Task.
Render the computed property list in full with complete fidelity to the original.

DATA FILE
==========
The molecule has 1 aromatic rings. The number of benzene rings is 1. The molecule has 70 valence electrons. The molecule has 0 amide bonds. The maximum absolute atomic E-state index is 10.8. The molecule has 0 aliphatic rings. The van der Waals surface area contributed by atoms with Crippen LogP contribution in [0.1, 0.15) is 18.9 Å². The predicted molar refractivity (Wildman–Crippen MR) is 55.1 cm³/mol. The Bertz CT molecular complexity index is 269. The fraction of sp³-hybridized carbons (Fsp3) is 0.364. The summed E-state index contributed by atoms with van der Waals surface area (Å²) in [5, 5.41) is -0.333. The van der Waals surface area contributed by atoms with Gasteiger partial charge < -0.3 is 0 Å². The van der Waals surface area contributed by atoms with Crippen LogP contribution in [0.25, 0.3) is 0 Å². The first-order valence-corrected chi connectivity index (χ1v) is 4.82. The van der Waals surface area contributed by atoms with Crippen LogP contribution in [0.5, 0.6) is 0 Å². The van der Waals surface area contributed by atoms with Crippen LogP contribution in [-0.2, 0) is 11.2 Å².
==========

The molecule has 1 aromatic rings. The number of benzene rings is 1. The molecule has 70 valence electrons. The molecule has 0 amide bonds. The maximum absolute atomic E-state index is 10.8. The molecule has 0 aliphatic rings. The van der Waals surface area contributed by atoms with Crippen LogP contribution in [0.1, 0.15) is 18.9 Å². The predicted molar refractivity (Wildman–Crippen MR) is 55.1 cm³/mol. The Bertz CT molecular complexity index is 269. The fraction of sp³-hybridized carbons (Fsp3) is 0.364. The summed E-state index contributed by atoms with van der Waals surface area (Å²) in [5, 5.41) is -0.333. The van der Waals surface area contributed by atoms with Gasteiger partial charge < -0.3 is 0 Å². The van der Waals surface area contributed by atoms with Crippen LogP contribution in [0.25, 0.3) is 0 Å². The first-order valence-corrected chi connectivity index (χ1v) is 4.82. The van der Waals surface area contributed by atoms with Crippen LogP contribution in [0.5, 0.6) is 0 Å². The van der Waals surface area contributed by atoms with Crippen LogP contribution in [-0.2, 0) is 11.2 Å².